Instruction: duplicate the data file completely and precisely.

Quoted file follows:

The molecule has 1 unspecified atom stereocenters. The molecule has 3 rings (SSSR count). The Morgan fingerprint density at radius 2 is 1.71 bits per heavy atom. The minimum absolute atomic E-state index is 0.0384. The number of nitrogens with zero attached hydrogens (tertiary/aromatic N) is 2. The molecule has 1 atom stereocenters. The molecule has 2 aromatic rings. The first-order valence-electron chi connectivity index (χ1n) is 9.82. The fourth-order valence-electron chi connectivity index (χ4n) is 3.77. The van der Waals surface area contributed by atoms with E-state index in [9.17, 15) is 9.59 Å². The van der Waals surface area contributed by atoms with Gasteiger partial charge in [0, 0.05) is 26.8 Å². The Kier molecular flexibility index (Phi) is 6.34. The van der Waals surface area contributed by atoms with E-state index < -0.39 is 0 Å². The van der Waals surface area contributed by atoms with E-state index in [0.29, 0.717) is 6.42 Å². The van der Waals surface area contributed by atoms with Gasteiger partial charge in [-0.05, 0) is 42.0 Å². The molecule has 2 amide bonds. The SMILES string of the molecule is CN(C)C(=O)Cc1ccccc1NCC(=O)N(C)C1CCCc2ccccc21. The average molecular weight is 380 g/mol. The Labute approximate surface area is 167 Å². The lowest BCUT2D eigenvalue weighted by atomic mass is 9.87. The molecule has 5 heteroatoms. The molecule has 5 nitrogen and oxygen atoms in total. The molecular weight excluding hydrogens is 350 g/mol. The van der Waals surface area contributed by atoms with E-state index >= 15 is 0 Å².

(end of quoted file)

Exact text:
The molecule has 1 unspecified atom stereocenters. The molecule has 3 rings (SSSR count). The Morgan fingerprint density at radius 2 is 1.71 bits per heavy atom. The minimum absolute atomic E-state index is 0.0384. The number of nitrogens with zero attached hydrogens (tertiary/aromatic N) is 2. The molecule has 1 atom stereocenters. The molecule has 2 aromatic rings. The first-order valence-electron chi connectivity index (χ1n) is 9.82. The fourth-order valence-electron chi connectivity index (χ4n) is 3.77. The van der Waals surface area contributed by atoms with E-state index in [9.17, 15) is 9.59 Å². The van der Waals surface area contributed by atoms with Gasteiger partial charge in [0, 0.05) is 26.8 Å². The Kier molecular flexibility index (Phi) is 6.34. The van der Waals surface area contributed by atoms with E-state index < -0.39 is 0 Å². The van der Waals surface area contributed by atoms with E-state index in [0.29, 0.717) is 6.42 Å². The van der Waals surface area contributed by atoms with Gasteiger partial charge in [-0.05, 0) is 42.0 Å². The molecule has 2 amide bonds. The SMILES string of the molecule is CN(C)C(=O)Cc1ccccc1NCC(=O)N(C)C1CCCc2ccccc21. The average molecular weight is 380 g/mol. The Labute approximate surface area is 167 Å². The lowest BCUT2D eigenvalue weighted by atomic mass is 9.87. The molecule has 5 heteroatoms. The molecule has 5 nitrogen and oxygen atoms in total. The molecular weight excluding hydrogens is 350 g/mol. The van der Waals surface area contributed by atoms with E-state index >= 15 is 0 Å².